Fighter Jet Went Pink for Breast Cancer Awareness

pink plane

By Debbie Gregory.

Last month’s breast cancer awareness campaign had a great ally — a retired U.S. Navy fighter jet. To say it was pink would be an understatement!

The Grumman F9F-8 Cougar was painted a shocking shade of pink called “Heliconia.” The plane was on the flight deck of the World War II aircraft carrier USS Lexington, anchored at Corpus Christi, Texas through the end of October.

Thanks to a special paint procedure that included applying liquid dishwashing soap to the latex paint, the color is only temporary.

Decommissioned in 1991, the Lexington was converted to a naval aviation museum.

The Cougars were the Navy’s choice as the first swept-wing plane for the elite Blue Angels flight demonstration team. The Cougar’s were used for various roles, including fighters, ground attack planes, photo reconnaissance, and training aircraft. During the Vietnam War, the two-seater version was used as a forward air control aircraft.

Delta Airlines is also a great supporter of Breast Cancer Awareness; their “Pink Plane,” a specially painted widebody Boeing 767-400ER, flies hundreds of thousands of miles a year, raising awareness for the Breast Cancer Research Foundation (BCRF).

According to the Delta website, 91 cents of every dollar donated to BCRF goes directly to research and awareness programs, and since 1993, BCRF-funded investigators have been deeply involved in every major breakthrough in prevention, diagnosis, treatment and survivorship. Since 2005, the program has raised $11 million.

For 12 years, Delta has organized annual survivor flights with women who’ve beaten the disease, including their own employees.  The flights are nicknamed “Breast Cancer One.”

This year’s flight honored 140 breast cancer survivors who flew from New York to Los Angeles. Festivities began with an event at the gate in JFK before the pink plane made its way to LAX, where survivors and attendees enjoyed another gatehouse event and an overnight stay, including dinner, hotel accommodations and a meet-and-greet with one of BCRF’s world-renowned researchers, Dr. Sofia Merajver from the University of Michigan.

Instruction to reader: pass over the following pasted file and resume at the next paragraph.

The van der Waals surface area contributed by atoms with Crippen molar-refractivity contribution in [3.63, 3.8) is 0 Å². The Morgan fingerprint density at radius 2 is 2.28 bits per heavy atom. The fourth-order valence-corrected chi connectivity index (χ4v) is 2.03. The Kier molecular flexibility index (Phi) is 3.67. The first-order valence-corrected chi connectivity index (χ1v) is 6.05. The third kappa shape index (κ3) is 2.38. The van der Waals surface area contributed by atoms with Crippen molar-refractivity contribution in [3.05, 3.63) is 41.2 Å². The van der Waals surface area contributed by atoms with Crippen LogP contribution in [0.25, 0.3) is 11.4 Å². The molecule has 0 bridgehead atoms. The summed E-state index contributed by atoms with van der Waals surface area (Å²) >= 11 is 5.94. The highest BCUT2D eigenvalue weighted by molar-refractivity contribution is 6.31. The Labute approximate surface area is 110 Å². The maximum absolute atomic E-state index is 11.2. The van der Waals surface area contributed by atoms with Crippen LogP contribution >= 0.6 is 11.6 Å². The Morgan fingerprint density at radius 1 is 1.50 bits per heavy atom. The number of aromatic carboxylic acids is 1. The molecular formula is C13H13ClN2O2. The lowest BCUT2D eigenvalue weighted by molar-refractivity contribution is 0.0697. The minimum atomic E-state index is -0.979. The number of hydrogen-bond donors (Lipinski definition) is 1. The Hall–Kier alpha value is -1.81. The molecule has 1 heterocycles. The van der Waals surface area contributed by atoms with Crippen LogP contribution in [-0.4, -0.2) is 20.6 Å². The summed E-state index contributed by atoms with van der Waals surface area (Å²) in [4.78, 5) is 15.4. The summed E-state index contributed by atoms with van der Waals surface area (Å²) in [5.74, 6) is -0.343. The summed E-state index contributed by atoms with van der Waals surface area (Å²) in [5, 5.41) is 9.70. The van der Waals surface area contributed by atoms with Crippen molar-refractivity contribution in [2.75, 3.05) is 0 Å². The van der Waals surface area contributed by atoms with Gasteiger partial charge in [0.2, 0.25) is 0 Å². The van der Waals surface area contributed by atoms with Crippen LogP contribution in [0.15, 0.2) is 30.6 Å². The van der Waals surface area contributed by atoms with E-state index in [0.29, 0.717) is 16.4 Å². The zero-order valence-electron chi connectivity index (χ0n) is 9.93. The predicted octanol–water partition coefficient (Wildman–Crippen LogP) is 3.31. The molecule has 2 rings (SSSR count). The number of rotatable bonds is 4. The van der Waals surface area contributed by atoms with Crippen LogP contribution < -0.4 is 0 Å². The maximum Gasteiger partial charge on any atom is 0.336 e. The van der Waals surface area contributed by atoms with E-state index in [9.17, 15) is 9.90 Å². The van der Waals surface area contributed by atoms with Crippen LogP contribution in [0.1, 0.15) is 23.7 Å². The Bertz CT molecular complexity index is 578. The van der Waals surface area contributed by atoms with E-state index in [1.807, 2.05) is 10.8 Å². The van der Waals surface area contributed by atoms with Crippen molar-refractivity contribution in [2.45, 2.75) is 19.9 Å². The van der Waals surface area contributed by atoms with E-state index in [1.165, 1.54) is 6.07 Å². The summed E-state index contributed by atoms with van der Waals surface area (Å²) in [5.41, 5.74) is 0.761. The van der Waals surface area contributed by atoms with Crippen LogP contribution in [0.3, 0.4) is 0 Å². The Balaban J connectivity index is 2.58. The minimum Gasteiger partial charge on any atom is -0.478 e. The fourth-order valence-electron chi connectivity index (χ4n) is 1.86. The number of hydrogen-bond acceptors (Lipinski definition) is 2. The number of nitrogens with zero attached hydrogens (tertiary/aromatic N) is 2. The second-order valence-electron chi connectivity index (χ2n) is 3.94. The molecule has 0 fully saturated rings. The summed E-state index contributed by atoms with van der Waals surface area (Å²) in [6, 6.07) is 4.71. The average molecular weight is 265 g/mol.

The Pink Plane looks like it’s been wrapped by a giant, bright pink ribbon. It’s also branded with the BCRF logo.

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Military Connection: Breast Cancer Awareness: By Debbie Gregory

Breast Cancer AwarenessOctober is Breast Cancer Awareness Month. Many Americans support the month-long event, displaying pink ribbons and pink accessories, donating money, walking, jogging and running for a cure. Many people also participate in programs offered by professional sports organizations, retail stores and restaurant chains that advocate for breast cancer awareness.

In honor of Breast Cancer Awareness Month, would like to provide some information on breast cancer that Veterans may not be aware of. Women are well aware of the need to self-examine for breast cancer, early and often. But men should know that they can get breast cancer as well.

Men have breasts and milk ducts, which is where most male breast cancer originates. The most common form of breast cancer in males is a form of the disease called invasive ductal carcinoma. This cancer makes up nearly 80% of all breast cancer diagnoses, according to the National Breast Cancer Foundation.

Men should be aware that while breast cancer is still rare among males (less than 1% of the population), the statistics for men being diagnosed with breast cancer has risen by more than 25% over the last three decades. The main problem is the lack of awareness that men need to conduct self-checks for lumps and abnormalities. Since most men aren’t aware that males can be diagnosed with breast cancer, they don’t know that they need to check.

Men can also be tested for the risk factors of breast cancer. Both men and women can be tested for mutations in their BRCA1 or BRCA2 genes. But again, men are less likely to get tested.

It is important for men to conduct self-checks as a method of early detection. Due to the fact that men have a small amount of breast tissue, most men who have breast cancer (that hasn’t spread to other parts of the body) end up having a mastectomy. This is where the patient’s entire breast is removed, instead of proceeding with a lumpectomy, where just the cancerous lump is removed.

There are side effects that come with breast cancer treatment that can be troubling. Hormone treatments for both men and women with breast cancer include inserting varying amounts of estrogen and progesterone into their bodies. Men who undergo this type of treatment have experienced occurrences of hot flashes, which can lead to emotional distress.

Both men and women need to be aware that with early detection, the survival rate is 98%.  Early detection relies on monthly breast self-exams, and scheduling regular clinical breast exams and mammograms.

At least once a month, it is recommended to check your breasts for any unusual changes in feel or appearance. For more details about signs and symptoms of breast cancer and how to conduct a self-check, please visit

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Military Connection: Breast Cancer Awareness: By Debbie Gregory